Books can be a great way to help children and young people understand their feelings after a loved one has died. As today is #ReadABookDay, we thought we would take this opportunity to share some of our favourite books about bereavement.
The Magical Wood - Mark Lemon
'The Magical Wood is a story about loss, friendship and hope'. We love this book – it explores what it is like to lose someone you love, using a fallen tree as the centrepiece to the story. Using language that is easy for children to understand, it remains clear that the tree has 'died' and avoids using any metaphors for death, which can be so confusing for children. Mark will be appearing as a guest speaker at our conference in March 2020 (Tickets available at conference.mosaicfamilysupport.org), talking about his own experience of childhood bereavement along with how it inspired him to write 'The Magical Wood'.
The Garden of Hope – Isabel Otter
This stunningly illustrated book follows Maya's story as she comes to terms with her Mum no longer being around. Although this book does not talk about death specifically, it can be used to explore loss of any kind and offers hope and new life in the shape of caring for her Mum's old garden. Illustrations by Dorset based author Katie Rowse.
Let's Talk About Death - Molly Potter
This question and answer style book comes complete with colourful pictures and simple explanations for what happens when someone dies, as well as normalising feelings that a child might have. Having worked with children in education for a long time, Molly clearly answers many of the questions children will have after a death in a way that is honest and easy to understand. She will also be appearing at our conference in 2020, hosting one of our three workshops.
When Someone Very Special Dies. Children Can Learn To Cope With Grief - Marge Heegaard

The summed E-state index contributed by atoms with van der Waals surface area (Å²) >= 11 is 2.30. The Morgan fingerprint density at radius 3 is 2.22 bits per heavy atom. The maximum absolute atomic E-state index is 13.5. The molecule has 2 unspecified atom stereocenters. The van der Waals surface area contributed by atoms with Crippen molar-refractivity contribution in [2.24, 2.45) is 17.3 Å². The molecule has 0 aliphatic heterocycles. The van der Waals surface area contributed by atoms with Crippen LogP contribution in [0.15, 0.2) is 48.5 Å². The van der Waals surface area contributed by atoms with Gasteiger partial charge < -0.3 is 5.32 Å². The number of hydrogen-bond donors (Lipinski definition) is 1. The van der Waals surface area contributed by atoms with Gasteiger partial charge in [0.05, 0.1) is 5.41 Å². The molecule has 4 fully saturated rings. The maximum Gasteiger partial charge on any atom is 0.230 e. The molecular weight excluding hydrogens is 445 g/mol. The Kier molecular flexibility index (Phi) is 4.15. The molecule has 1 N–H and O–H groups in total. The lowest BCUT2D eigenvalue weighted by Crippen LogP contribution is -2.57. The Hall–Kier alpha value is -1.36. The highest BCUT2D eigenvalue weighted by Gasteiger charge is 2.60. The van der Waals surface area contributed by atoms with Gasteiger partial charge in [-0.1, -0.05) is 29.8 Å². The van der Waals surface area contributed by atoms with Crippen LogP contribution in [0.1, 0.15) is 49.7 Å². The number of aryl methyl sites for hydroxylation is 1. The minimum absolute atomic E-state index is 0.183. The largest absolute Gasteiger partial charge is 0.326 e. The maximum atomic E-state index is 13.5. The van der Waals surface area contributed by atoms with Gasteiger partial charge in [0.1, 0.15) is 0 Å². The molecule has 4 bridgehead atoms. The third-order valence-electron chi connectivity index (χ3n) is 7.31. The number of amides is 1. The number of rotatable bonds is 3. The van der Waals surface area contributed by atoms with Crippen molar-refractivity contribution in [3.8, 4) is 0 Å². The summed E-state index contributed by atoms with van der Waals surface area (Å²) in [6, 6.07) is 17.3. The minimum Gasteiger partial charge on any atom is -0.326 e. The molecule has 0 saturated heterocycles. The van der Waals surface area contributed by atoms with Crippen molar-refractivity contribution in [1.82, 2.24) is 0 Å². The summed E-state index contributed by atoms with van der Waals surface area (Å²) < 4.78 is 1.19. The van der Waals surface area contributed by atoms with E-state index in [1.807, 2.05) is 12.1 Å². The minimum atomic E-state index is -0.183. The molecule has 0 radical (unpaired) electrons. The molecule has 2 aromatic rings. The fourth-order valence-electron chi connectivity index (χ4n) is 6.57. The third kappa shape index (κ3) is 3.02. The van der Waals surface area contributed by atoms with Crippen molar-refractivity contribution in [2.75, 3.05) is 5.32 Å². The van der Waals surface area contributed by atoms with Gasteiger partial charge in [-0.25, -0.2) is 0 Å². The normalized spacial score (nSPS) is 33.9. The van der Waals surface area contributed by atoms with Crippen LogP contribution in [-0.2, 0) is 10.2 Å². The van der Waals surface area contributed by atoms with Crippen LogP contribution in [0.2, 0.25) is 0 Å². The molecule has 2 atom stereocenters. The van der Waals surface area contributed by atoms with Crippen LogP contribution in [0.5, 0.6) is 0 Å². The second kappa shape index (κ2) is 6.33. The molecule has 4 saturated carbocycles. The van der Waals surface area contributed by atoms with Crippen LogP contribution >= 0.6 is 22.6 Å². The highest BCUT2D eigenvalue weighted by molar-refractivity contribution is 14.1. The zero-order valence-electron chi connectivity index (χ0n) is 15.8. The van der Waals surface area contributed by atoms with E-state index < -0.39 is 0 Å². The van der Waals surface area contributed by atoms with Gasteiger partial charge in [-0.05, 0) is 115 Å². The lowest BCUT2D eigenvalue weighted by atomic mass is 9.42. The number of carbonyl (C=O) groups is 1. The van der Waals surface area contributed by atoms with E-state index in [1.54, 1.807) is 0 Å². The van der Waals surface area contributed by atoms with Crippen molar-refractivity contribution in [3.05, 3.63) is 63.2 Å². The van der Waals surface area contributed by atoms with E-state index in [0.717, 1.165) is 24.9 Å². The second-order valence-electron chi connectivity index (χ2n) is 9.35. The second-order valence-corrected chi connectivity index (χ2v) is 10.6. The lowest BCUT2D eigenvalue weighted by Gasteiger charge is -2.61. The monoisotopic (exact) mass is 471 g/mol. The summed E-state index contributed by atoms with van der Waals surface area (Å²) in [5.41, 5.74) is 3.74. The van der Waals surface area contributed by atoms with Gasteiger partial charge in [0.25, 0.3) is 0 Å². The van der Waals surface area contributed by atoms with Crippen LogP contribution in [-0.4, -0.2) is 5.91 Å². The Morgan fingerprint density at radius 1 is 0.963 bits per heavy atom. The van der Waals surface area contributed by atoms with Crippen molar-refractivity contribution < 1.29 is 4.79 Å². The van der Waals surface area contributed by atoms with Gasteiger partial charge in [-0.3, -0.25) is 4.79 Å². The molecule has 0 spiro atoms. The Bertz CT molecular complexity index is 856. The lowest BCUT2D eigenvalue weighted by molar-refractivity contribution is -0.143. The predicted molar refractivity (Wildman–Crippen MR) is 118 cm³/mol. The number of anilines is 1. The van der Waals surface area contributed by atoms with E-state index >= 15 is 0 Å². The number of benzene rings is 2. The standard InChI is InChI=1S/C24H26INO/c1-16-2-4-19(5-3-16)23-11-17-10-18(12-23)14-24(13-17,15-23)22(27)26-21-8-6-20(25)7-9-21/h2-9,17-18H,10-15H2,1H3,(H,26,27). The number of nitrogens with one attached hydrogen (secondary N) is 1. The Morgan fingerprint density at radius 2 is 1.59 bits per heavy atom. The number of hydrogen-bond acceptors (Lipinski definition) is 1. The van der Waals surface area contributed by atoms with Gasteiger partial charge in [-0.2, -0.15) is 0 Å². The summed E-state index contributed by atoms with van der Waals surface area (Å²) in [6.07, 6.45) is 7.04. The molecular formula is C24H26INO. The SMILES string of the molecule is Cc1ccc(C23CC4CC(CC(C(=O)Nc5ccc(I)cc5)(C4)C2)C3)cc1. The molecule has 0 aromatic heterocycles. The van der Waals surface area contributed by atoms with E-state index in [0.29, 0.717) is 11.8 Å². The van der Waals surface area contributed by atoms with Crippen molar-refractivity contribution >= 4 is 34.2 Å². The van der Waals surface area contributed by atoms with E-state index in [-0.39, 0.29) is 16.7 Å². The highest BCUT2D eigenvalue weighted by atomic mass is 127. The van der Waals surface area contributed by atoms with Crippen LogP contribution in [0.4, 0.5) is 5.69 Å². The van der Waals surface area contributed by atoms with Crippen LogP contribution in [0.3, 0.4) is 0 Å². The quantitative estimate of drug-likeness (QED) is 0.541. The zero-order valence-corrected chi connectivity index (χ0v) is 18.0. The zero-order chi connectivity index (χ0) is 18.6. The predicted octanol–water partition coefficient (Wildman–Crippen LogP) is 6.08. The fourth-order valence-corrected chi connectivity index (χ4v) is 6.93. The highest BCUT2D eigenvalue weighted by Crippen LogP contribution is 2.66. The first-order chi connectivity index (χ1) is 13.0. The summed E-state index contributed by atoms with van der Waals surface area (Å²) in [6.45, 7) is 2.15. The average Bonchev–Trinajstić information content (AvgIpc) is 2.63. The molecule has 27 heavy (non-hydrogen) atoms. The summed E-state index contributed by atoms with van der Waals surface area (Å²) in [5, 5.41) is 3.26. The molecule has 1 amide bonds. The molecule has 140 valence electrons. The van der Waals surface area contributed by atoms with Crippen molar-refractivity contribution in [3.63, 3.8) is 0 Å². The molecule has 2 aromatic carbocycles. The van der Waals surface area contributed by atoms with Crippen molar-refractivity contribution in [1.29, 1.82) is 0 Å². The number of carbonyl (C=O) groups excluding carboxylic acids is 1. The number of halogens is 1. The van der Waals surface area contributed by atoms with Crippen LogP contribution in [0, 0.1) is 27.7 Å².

This book helps teach the basic concepts of death and also helps children begin to understand and express the many different feelings they have when someone they love dies. It is aimed at children ages 6-12 and is designed for them to illustrate with pictures as they work their way through it and maybe encourage conversations too.
Bothered: Helping teenagers talk about their feelings - Margot Sunderland
This is a great book designed to help parents and professionals support teenagers when they are finding things difficult and challenging, whether it be after a bereavement or just in general. It is full of tools and techniques of what to say and how to be when having conversations with teens and exercises to help them move towards real self-awareness, better self-esteem and the ability to thrive.
I Have A Question About Death. A book for children with Autism Spectrum Disorder or other Special Needs - Arlen Grad Gaines and Meredith Englander Polsky
This book is a must for any families of or professionals who work with children aged 5-11 with Autism Spectrum disorder or other special needs. It talks about death in a straightforward way, with very clear illustrations, and includes information for parents and caregivers. As well as longer explanations, it also includes a 'Short Picture Story' section, much like a Social Story, with minimal words, that repeats the main pages. This is aimed at children who learn best through visual clues or those who may want to read independently.
Grief in Children. A Handbook for Adults - Atle Dyregrov
This book looks at how children understand death differently at different ages and developmental levels, and gives information to the adults around them on how best to help them cope when someone they love has died. It is written in a way that is easy to understand and can be read all the way through or dipped into whenever the need arises.